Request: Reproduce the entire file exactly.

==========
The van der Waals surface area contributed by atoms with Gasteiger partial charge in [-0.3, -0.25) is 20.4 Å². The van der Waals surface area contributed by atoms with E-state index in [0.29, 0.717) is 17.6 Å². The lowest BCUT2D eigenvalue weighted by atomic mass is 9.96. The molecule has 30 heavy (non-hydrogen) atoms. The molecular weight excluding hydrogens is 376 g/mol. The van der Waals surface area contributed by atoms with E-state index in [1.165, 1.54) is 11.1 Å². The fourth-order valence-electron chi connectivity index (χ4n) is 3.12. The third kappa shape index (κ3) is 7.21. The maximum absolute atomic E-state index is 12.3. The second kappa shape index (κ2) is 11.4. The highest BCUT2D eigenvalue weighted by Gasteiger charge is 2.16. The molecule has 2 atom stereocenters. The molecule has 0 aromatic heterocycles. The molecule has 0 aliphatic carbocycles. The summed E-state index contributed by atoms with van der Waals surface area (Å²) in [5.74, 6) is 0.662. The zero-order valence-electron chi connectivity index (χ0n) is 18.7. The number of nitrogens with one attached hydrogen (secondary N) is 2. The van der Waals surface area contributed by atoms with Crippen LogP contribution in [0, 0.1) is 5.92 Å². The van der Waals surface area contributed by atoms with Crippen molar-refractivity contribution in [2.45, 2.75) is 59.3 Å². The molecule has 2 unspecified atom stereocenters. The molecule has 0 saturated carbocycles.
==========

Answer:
The van der Waals surface area contributed by atoms with Gasteiger partial charge in [-0.3, -0.25) is 20.4 Å². The van der Waals surface area contributed by atoms with E-state index in [0.29, 0.717) is 17.6 Å². The lowest BCUT2D eigenvalue weighted by atomic mass is 9.96. The molecule has 30 heavy (non-hydrogen) atoms. The molecular weight excluding hydrogens is 376 g/mol. The van der Waals surface area contributed by atoms with E-state index in [1.165, 1.54) is 11.1 Å². The fourth-order valence-electron chi connectivity index (χ4n) is 3.12. The third kappa shape index (κ3) is 7.21. The maximum absolute atomic E-state index is 12.3. The second kappa shape index (κ2) is 11.4. The highest BCUT2D eigenvalue weighted by Gasteiger charge is 2.16. The molecule has 2 atom stereocenters. The molecule has 0 aromatic heterocycles. The molecule has 0 aliphatic carbocycles. The summed E-state index contributed by atoms with van der Waals surface area (Å²) in [5.74, 6) is 0.662. The zero-order valence-electron chi connectivity index (χ0n) is 18.7. The number of nitrogens with one attached hydrogen (secondary N) is 2. The van der Waals surface area contributed by atoms with Crippen LogP contribution in [0, 0.1) is 5.92 Å². The van der Waals surface area contributed by atoms with Crippen molar-refractivity contribution in [2.45, 2.75) is 59.3 Å². The molecule has 2 unspecified atom stereocenters. The molecule has 0 saturated carbocycles.